Jeanne Eagels plays the bored and restless Leslie Crosbie who turns to another man, Geoffrey Hammond (Herbert Marshall) for attention when neglected by her husband Robert (Reginald Owen). ... See full summary »
Jeanne Eagels plays the bored and restless Leslie Crosbie who turns to another man, Geoffrey Hammond (Herbert Marshall) for attention when neglected by her husband Robert (Reginald Owen). Robert decides to go out for the evening to pick up a new rifle. Leslie's calm vanishes as she awaits an answer to a letter she has written Hammond. He has found a new love - a beautiful unscrupulous native woman Li Ti (Lady Tsei Mei) and has discarded Leslie. Written by
The film's star, Jeanne Eagels, died of a drug overdose shortly after this film was released. It was one of only two sound films she made. Following her death, Eagels received an Academy Award nomination for Best Actress, the first posthumous Academy Award nomination for an actor, See more »
[direct to camera]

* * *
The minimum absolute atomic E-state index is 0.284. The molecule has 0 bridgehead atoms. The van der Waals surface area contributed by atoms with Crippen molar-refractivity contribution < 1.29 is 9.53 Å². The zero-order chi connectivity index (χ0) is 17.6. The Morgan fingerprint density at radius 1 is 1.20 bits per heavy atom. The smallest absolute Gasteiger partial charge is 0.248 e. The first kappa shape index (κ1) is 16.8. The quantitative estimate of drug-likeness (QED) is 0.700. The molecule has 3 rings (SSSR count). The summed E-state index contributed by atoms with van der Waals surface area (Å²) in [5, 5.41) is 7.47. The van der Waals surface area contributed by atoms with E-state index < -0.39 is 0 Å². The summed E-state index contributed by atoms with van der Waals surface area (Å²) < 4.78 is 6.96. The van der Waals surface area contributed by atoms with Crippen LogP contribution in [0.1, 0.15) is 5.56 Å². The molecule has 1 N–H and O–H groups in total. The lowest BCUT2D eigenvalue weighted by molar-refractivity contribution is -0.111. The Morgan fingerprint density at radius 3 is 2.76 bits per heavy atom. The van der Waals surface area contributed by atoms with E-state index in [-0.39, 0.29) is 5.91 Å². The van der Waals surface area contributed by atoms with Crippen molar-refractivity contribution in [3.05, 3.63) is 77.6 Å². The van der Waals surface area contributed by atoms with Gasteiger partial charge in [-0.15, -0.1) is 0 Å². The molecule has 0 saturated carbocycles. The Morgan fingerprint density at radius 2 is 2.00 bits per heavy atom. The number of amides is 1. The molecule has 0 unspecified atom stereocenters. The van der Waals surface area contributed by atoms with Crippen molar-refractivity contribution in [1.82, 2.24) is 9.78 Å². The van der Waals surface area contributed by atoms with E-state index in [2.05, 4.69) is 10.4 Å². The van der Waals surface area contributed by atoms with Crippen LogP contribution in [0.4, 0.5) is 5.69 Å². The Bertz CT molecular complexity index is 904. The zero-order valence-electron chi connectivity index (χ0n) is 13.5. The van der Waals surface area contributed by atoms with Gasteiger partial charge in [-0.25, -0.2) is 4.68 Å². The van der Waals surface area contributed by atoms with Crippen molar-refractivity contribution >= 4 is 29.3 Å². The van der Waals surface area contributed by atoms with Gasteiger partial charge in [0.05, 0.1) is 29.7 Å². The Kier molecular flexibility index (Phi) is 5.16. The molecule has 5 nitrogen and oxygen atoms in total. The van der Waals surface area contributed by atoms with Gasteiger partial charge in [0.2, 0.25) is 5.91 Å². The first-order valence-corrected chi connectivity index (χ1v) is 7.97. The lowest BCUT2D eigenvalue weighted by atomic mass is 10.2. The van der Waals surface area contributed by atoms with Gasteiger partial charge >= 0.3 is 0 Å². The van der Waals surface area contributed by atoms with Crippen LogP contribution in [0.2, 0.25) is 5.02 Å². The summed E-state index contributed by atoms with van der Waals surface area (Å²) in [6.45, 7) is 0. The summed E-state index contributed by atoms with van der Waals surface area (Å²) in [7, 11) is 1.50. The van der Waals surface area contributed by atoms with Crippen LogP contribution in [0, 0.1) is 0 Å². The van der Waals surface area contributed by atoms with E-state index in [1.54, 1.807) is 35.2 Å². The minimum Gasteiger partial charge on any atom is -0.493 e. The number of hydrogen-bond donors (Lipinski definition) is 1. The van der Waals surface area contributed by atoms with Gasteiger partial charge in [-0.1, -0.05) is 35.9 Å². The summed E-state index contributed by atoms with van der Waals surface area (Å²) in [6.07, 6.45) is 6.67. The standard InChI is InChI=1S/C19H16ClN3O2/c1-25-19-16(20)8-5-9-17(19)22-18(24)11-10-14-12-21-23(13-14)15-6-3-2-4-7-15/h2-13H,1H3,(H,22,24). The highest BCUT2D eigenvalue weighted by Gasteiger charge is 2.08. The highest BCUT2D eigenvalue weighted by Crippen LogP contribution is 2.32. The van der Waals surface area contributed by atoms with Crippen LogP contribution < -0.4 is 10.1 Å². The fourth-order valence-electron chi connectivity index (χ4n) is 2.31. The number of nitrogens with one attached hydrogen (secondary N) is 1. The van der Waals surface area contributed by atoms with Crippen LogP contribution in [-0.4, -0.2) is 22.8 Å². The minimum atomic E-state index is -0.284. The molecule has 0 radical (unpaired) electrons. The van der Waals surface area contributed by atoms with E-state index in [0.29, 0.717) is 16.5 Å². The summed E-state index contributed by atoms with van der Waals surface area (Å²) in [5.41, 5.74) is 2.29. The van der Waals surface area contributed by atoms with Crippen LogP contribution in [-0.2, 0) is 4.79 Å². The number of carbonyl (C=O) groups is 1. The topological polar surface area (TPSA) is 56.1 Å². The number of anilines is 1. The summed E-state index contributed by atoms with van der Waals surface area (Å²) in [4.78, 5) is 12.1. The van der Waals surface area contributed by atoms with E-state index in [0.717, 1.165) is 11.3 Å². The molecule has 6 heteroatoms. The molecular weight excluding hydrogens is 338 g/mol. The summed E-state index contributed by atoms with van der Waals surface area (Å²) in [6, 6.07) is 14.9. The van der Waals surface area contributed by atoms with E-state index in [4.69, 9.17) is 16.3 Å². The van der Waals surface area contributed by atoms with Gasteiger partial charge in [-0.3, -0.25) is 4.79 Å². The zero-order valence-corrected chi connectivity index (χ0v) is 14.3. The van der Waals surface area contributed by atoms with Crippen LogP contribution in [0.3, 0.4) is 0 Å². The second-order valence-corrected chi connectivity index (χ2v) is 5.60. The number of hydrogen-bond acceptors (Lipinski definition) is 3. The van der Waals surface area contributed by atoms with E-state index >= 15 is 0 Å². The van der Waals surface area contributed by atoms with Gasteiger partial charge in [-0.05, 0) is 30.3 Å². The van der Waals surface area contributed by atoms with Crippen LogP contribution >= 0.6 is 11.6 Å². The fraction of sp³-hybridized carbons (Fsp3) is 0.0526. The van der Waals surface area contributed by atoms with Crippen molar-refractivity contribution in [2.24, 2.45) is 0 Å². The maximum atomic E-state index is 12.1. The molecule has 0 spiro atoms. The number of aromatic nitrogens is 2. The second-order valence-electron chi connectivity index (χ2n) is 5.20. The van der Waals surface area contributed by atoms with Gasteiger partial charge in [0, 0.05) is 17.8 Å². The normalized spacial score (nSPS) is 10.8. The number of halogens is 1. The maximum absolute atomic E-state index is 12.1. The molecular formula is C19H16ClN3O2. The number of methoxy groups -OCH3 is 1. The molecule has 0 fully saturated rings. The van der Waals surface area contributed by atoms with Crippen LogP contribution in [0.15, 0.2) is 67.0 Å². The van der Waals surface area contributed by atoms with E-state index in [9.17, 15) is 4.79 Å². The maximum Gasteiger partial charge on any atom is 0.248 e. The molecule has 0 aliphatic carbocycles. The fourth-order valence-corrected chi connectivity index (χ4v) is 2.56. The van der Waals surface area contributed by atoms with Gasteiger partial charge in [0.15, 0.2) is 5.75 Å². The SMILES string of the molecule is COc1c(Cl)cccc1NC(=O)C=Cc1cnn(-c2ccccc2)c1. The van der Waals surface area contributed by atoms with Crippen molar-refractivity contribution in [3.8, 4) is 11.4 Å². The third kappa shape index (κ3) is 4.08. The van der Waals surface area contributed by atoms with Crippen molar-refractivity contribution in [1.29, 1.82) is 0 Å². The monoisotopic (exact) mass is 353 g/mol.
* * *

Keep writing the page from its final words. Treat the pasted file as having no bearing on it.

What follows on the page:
With all my heart and all my soul, I still love the man I killed!
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"The Letter" is an absolutely fascinating early talkie. The only surviving talkie made by the legendary stage actress, Jeanne Eagels (whose skill as a Broadway stage actress was obvious in the delivery of her lines - particularly the final scene, which I found mesmerizing) cries out for a restoration! The print of the film I viewed had a very poor visual quality (although I could always discern the action), but became all the more tantalizing - this film probably looked great in 1929, and would still look wonderful in a refurbished print. For a very early "talkie", I was very surprised at how natural and "unstodgy" the dialogue is (and the soundtrack was remarkably clear and strong, with even a little bit of profanity, which I'm sure it raised a few eyebrows in 1929!) It is very unfortunate that Eagels' other talkie "Jealousy" is now lost, and all the more reason that "The Letter" (being the only sound document of this legendary actress) should have a wider distribution. I hope someone some day will spearhead such an undertaking.
A 2011 update: I recently acquired the DVD release of "The Letter" from Warner Archives. It is a revelation - an amazingly good print, particularly considering it is mastered from what is apparently the sole surviving 35mm print. Some segments lack musical background, but the dialogue is intact, and the visuals are far better than I expected (or hoped for!). Congratulations and many thanks to Warner Archives for finally making this treasure available!
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